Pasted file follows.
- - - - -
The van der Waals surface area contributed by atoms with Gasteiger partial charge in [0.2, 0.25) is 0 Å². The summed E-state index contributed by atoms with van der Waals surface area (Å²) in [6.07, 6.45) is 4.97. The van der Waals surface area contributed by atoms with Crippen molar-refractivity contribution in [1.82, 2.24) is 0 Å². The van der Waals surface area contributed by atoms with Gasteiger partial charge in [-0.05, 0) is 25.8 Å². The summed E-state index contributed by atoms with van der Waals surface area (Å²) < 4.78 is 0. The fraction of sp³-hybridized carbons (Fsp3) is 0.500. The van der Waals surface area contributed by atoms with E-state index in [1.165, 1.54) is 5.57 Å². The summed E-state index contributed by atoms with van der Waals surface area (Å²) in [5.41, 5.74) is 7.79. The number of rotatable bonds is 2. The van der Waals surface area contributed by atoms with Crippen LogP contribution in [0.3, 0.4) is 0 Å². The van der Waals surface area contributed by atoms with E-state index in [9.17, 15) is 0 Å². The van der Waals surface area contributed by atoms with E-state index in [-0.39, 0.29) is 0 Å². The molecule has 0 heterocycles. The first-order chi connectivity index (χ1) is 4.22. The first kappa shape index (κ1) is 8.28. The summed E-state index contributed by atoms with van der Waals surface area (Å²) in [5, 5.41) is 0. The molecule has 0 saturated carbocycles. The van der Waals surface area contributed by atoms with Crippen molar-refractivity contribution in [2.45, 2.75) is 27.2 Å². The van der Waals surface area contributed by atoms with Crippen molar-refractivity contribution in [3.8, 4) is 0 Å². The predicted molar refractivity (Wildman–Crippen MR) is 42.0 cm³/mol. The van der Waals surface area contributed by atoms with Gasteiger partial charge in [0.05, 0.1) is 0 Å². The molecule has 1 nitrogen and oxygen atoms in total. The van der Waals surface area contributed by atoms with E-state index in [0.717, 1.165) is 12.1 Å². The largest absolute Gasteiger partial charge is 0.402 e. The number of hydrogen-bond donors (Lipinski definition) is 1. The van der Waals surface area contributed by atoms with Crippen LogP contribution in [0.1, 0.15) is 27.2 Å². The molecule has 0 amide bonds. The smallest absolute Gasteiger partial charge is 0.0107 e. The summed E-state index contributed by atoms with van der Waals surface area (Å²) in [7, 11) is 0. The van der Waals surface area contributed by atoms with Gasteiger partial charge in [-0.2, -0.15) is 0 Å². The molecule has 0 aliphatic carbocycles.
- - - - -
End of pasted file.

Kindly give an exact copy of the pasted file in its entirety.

The van der Waals surface area contributed by atoms with Gasteiger partial charge in [0.2, 0.25) is 0 Å². The summed E-state index contributed by atoms with van der Waals surface area (Å²) in [6.07, 6.45) is 4.97. The van der Waals surface area contributed by atoms with Crippen molar-refractivity contribution in [1.82, 2.24) is 0 Å². The van der Waals surface area contributed by atoms with Gasteiger partial charge in [-0.05, 0) is 25.8 Å². The summed E-state index contributed by atoms with van der Waals surface area (Å²) < 4.78 is 0. The fraction of sp³-hybridized carbons (Fsp3) is 0.500. The van der Waals surface area contributed by atoms with E-state index in [1.165, 1.54) is 5.57 Å². The summed E-state index contributed by atoms with van der Waals surface area (Å²) in [5.41, 5.74) is 7.79. The number of rotatable bonds is 2. The van der Waals surface area contributed by atoms with Crippen LogP contribution in [0.3, 0.4) is 0 Å². The van der Waals surface area contributed by atoms with E-state index in [9.17, 15) is 0 Å². The van der Waals surface area contributed by atoms with E-state index in [-0.39, 0.29) is 0 Å². The molecule has 0 heterocycles. The first-order chi connectivity index (χ1) is 4.22. The first kappa shape index (κ1) is 8.28. The summed E-state index contributed by atoms with van der Waals surface area (Å²) in [5, 5.41) is 0. The molecule has 0 saturated carbocycles. The van der Waals surface area contributed by atoms with Crippen molar-refractivity contribution in [2.45, 2.75) is 27.2 Å². The van der Waals surface area contributed by atoms with Crippen molar-refractivity contribution in [3.8, 4) is 0 Å². The predicted molar refractivity (Wildman–Crippen MR) is 42.0 cm³/mol. The van der Waals surface area contributed by atoms with Gasteiger partial charge in [0.05, 0.1) is 0 Å². The molecule has 1 nitrogen and oxygen atoms in total. The van der Waals surface area contributed by atoms with E-state index in [0.717, 1.165) is 12.1 Å². The largest absolute Gasteiger partial charge is 0.402 e. The number of hydrogen-bond donors (Lipinski definition) is 1. The van der Waals surface area contributed by atoms with Crippen LogP contribution in [0.1, 0.15) is 27.2 Å². The molecule has 0 amide bonds. The smallest absolute Gasteiger partial charge is 0.0107 e. The summed E-state index contributed by atoms with van der Waals surface area (Å²) in [7, 11) is 0. The van der Waals surface area contributed by atoms with Gasteiger partial charge in [-0.2, -0.15) is 0 Å². The molecule has 0 aliphatic carbocycles.